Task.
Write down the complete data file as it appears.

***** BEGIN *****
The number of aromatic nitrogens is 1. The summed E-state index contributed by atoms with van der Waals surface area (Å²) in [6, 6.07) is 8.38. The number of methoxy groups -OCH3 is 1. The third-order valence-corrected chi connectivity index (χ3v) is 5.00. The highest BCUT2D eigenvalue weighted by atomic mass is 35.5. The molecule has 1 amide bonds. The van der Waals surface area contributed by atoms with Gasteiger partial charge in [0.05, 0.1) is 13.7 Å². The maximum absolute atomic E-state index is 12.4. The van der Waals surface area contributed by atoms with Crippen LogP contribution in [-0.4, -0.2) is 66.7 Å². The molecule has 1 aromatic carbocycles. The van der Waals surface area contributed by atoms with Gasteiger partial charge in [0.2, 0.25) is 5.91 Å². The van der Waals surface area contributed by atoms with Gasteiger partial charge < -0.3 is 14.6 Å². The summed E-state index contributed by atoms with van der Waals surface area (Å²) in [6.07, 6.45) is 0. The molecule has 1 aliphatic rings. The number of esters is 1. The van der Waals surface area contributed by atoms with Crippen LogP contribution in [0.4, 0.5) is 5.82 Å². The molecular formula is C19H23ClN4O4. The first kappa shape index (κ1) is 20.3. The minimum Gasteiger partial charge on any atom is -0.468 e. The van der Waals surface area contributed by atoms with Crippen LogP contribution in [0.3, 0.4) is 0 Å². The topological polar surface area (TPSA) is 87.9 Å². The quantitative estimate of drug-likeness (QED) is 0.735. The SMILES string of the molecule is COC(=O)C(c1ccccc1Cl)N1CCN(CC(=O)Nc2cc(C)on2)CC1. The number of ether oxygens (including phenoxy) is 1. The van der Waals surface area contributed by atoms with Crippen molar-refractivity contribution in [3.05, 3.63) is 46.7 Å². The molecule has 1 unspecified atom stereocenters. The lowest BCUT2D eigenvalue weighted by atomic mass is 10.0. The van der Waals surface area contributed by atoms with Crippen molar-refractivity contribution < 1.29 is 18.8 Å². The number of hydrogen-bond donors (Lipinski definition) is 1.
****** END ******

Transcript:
The number of aromatic nitrogens is 1. The summed E-state index contributed by atoms with van der Waals surface area (Å²) in [6, 6.07) is 8.38. The number of methoxy groups -OCH3 is 1. The third-order valence-corrected chi connectivity index (χ3v) is 5.00. The highest BCUT2D eigenvalue weighted by atomic mass is 35.5. The molecule has 1 amide bonds. The van der Waals surface area contributed by atoms with Gasteiger partial charge in [0.05, 0.1) is 13.7 Å². The maximum absolute atomic E-state index is 12.4. The van der Waals surface area contributed by atoms with Crippen LogP contribution in [-0.4, -0.2) is 66.7 Å². The molecule has 1 aromatic carbocycles. The van der Waals surface area contributed by atoms with Gasteiger partial charge in [0.2, 0.25) is 5.91 Å². The van der Waals surface area contributed by atoms with Gasteiger partial charge < -0.3 is 14.6 Å². The summed E-state index contributed by atoms with van der Waals surface area (Å²) in [6.07, 6.45) is 0. The molecule has 1 aliphatic rings. The number of esters is 1. The van der Waals surface area contributed by atoms with Crippen LogP contribution in [0.4, 0.5) is 5.82 Å². The molecular formula is C19H23ClN4O4. The first kappa shape index (κ1) is 20.3. The minimum Gasteiger partial charge on any atom is -0.468 e. The van der Waals surface area contributed by atoms with Crippen LogP contribution in [0.3, 0.4) is 0 Å². The topological polar surface area (TPSA) is 87.9 Å². The quantitative estimate of drug-likeness (QED) is 0.735. The SMILES string of the molecule is COC(=O)C(c1ccccc1Cl)N1CCN(CC(=O)Nc2cc(C)on2)CC1. The number of ether oxygens (including phenoxy) is 1. The van der Waals surface area contributed by atoms with Crippen molar-refractivity contribution in [3.05, 3.63) is 46.7 Å². The molecule has 1 unspecified atom stereocenters. The lowest BCUT2D eigenvalue weighted by atomic mass is 10.0. The van der Waals surface area contributed by atoms with Crippen molar-refractivity contribution < 1.29 is 18.8 Å². The number of hydrogen-bond donors (Lipinski definition) is 1.